Societe Generale’s resident bear Albert Edwards has admitted to being caught off guard by continuously weak U.S. wage data.
“I had expected it to roar like a lion, but instead it has been as gentle as a lamb,” said Edwards in a research note on Thursday, highlighting that three consecutive employment reports have seen average hourly earnings – a key measure of wage inflation – surprise on the downside.
“I feel especially foolish as I had written that wages were set to accelerate sharply, forcing the (Federal Reserve) to tighten aggressively and thereby driving both bond yields and the dollar higher,” he added, as his mea culpa continued.
The well-known strategist attributes his wrong-footed assumption to a belief that nominal wages had stayed subdued through 2016 primarily due to weak headline consumer price inflation (CPI) in the past few years, meaning workers’ real wages had recently experienced stronger growth than seen for a while.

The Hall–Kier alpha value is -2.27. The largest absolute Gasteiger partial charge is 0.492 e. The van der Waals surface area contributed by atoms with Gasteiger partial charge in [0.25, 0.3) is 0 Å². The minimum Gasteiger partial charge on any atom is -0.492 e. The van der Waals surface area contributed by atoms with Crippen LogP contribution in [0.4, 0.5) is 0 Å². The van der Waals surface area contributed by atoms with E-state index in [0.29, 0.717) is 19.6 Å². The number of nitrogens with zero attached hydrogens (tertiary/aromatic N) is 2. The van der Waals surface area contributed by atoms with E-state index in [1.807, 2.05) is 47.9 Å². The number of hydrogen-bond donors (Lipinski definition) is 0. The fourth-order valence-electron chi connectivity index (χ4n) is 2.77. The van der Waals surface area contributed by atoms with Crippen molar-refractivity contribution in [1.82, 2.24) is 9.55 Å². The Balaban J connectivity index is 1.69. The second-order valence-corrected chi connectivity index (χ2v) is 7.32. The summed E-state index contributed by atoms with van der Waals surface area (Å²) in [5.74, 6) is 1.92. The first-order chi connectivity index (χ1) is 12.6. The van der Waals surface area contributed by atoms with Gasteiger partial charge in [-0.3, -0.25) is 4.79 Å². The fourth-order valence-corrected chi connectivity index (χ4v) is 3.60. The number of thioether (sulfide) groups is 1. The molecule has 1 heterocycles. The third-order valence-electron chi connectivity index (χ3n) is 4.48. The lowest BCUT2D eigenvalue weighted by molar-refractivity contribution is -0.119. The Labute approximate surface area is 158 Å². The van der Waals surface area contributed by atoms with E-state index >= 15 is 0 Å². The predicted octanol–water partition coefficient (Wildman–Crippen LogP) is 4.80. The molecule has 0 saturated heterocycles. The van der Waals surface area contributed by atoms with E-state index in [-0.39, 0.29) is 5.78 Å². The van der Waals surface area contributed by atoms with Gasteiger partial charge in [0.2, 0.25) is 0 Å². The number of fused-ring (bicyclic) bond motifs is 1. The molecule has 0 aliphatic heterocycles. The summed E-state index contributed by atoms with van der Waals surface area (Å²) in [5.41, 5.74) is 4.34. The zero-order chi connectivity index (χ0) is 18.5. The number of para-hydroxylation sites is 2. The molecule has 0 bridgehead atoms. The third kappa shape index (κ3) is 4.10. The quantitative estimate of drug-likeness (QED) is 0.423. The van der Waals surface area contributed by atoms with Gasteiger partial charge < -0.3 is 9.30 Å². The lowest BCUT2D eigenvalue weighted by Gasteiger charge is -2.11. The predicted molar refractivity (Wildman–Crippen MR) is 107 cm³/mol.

Yet CPI’s rebound in the past six months has seen such growth become stagnation. Edwards says that he had anticipated such a dynamic would have triggered protests from increasingly pinched workers, however, this has not yet eventuated.
Edwards allows himself a partial salvation, however, in the form of other measures of wage inflation in the U.S. – such as the Employment Cost Index (ECI) – which he says are demonstrating a continued rapid acceleration, in line with his expectations.
Combining this with underwhelming productivity growth implies that unit labor costs are heading higher by almost 3 percent annually, he adds, well ahead of the pace by which corporates can raise their output prices in this climate.
“The bottom line is that U.S. corporate margins are suffering a savage squeeze and have been for some time. What then do I make of the heady first-quarter company reporting round? Not much,” he warns.
Edwards returns to his truer bearish form by wrapping up his research with an observation that serves as a further caution to those taking comfort in the strong earnings season.
“The fight-back by labor to secure their rightful share of the economic pie is ongoing, but it seems likely that the savage downward trend in the share of labor compensation that had been in place since the 2001 recession seems to have at last been broken,” he concludes.